Brimfield Flea Market, Brimfield This is the biggest flea market in New England, held annually in May, July and September. You'll find more than 5,000 vendors from all over the country come to this tiny, quintessential New England town! More on the Brimfield Flea Market...

Salem Cross Inn, West Brookfield If you're looking for a restaurant that captures the spirit of traditional New England, the Salem Cross Inn will surely satisfy. With part of the building dating back to the 1700s, this charming restaurant with beautiful hardwood floors, post and beam ceilings, a huge fieldstone fireplace and scenic countryside over 600 acres, the Salem Cross Inn also happens to serve some wonderful Yankee fare. We recommend the New England chowder of the sea, chicken pie, Yankee pot roast, and baked New England haddock. The Salem Cross Inn also hosts several special events a year that re-enact colonial history and cooking. More on the Salem Cross Inn...

Quabbin Reservoir, Belchertown The largest man-made reservoir in the United States is also a naturalist's dream with designated access areas for fishing (restrictions apply), hiking, limited bicycling, walking trails, bird watching (we've heard many reports of eagle sightings here), snowshoeing, picnicking and generally, endless scenic views. We recommend visiting the Quabbin Reservoir at 485 Ware Rd. (Route 9) in Belchertown, or calling (413) 323-7221. More on the Quabbin Reservoir....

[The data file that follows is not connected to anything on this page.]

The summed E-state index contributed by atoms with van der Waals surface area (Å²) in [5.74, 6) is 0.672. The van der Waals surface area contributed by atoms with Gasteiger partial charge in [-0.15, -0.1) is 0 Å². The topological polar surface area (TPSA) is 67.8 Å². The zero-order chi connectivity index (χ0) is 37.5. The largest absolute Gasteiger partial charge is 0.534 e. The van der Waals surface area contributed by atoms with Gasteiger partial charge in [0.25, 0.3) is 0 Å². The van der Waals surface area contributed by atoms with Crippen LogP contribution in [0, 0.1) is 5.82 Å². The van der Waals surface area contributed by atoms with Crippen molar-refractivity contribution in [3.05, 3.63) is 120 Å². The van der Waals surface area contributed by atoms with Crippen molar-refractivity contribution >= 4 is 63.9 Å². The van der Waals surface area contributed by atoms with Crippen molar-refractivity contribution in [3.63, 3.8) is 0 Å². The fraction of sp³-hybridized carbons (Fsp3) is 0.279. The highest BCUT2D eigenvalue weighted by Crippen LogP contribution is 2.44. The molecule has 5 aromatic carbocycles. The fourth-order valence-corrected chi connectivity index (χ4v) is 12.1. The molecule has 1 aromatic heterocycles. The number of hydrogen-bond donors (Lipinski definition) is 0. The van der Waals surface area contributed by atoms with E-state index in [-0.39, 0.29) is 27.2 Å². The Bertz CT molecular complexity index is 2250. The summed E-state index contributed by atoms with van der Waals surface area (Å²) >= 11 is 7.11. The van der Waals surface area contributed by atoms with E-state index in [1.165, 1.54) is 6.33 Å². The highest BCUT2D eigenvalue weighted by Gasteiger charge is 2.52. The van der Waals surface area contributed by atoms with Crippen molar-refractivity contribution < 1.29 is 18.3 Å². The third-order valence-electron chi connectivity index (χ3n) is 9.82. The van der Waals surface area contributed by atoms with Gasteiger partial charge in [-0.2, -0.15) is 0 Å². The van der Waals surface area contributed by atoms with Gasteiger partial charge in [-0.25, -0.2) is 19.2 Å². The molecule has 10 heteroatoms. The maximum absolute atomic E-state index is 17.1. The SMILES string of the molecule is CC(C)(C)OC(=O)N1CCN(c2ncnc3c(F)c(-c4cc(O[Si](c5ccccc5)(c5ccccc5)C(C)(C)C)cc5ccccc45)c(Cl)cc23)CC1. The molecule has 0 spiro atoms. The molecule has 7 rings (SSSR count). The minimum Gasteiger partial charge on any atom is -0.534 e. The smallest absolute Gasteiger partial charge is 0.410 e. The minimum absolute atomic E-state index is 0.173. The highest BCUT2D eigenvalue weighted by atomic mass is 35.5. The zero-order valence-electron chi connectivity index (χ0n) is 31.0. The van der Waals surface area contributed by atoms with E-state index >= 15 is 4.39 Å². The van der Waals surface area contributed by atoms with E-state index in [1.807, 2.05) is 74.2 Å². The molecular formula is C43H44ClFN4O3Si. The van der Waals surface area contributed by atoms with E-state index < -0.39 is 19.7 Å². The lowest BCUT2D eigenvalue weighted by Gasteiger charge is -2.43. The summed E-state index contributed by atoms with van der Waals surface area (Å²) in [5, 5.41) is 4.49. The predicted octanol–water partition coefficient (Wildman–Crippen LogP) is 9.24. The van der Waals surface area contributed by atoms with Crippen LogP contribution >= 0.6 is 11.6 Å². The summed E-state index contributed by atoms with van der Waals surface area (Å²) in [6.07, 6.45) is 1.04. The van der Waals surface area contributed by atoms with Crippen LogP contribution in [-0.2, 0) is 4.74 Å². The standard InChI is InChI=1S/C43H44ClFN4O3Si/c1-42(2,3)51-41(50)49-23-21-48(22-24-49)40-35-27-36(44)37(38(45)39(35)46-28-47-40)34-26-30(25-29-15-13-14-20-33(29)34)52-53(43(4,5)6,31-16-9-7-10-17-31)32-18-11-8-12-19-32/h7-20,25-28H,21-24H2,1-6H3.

Southwick's Zoo, Mendon Along with the Roger Williams Zoo in Providence, Southwick's Zoo is, in our opinion, the go-to zoo in New England. Having grown tremendously over the past couple of decades, Southwick's Zoo features a large display of well-known and lesser-known animals, the Safari Skyride where you can view animals from above, a walk-through aviary, a petting zoo, live animal presentations and educational classes and the really impressive Purple Peacock Gift Shop! The zoo is exceptionally well-kept. More on Southwick's Zoo...

Howard's Drive-In, West Brookfield A classic summer destination, Howard's is the place for heaping portions of ice cream at dirt cheap prices, as well as offering great BBQ chicken, lobster rolls, ribs and fried clam plates. Such a nice place -- you order at the window, find a picnic table at the picnic groves and enjoy the feeling of letting someone else create a backyard family-like gathering for your dining pleasure.  More on Howard's...

Davis Farmland and MegaMaze, Sterling This family-run working farm showcases the largest sanctuary of endangered livestock animals in the United States. It's a pleasing, wholesome family-friendly destination that also happens to be a lot of fun. Some highlights includes meeting the farm animals, figuring out the enormous corn maze, taking a pony or "safari" ride, a zero depth "spray  ground" to cool off on hot days, and Adventureland where you can dig for dinosaur bones, or drive on the pedal car track. There's plenty more to see and do here, and it's easy to spend a whole day at the farm! Here's more on Davis Farm Land... 

Worcester Art Museum, Worcester There is life beyond the Museum of Fine Arts, Boston, when it comes to art museums in New England. The Worcester Art Museum is one great example, featuring more than 35,000 works of art including  European and North American painting, prints, photographs and drawings as well as Asian art, Greek and Roman sculpture and mosaics and contemporary art. I remember going here are as kid in the 1960s, and can tell you that the multiple expansions since then have made it truly one of the premier art museums I've been to in the six-state region. The Museum also is part of an underrated arts, culture and education scene in Worcester. Think about it: the city has nine colleges and universities, six museums, and more than 20 music, theater and dance organizations, including the Massachusetts Symphony Orchestra. But I digress and recommend starting with the Worcester Art Museum! More on the Worcester Art Museum..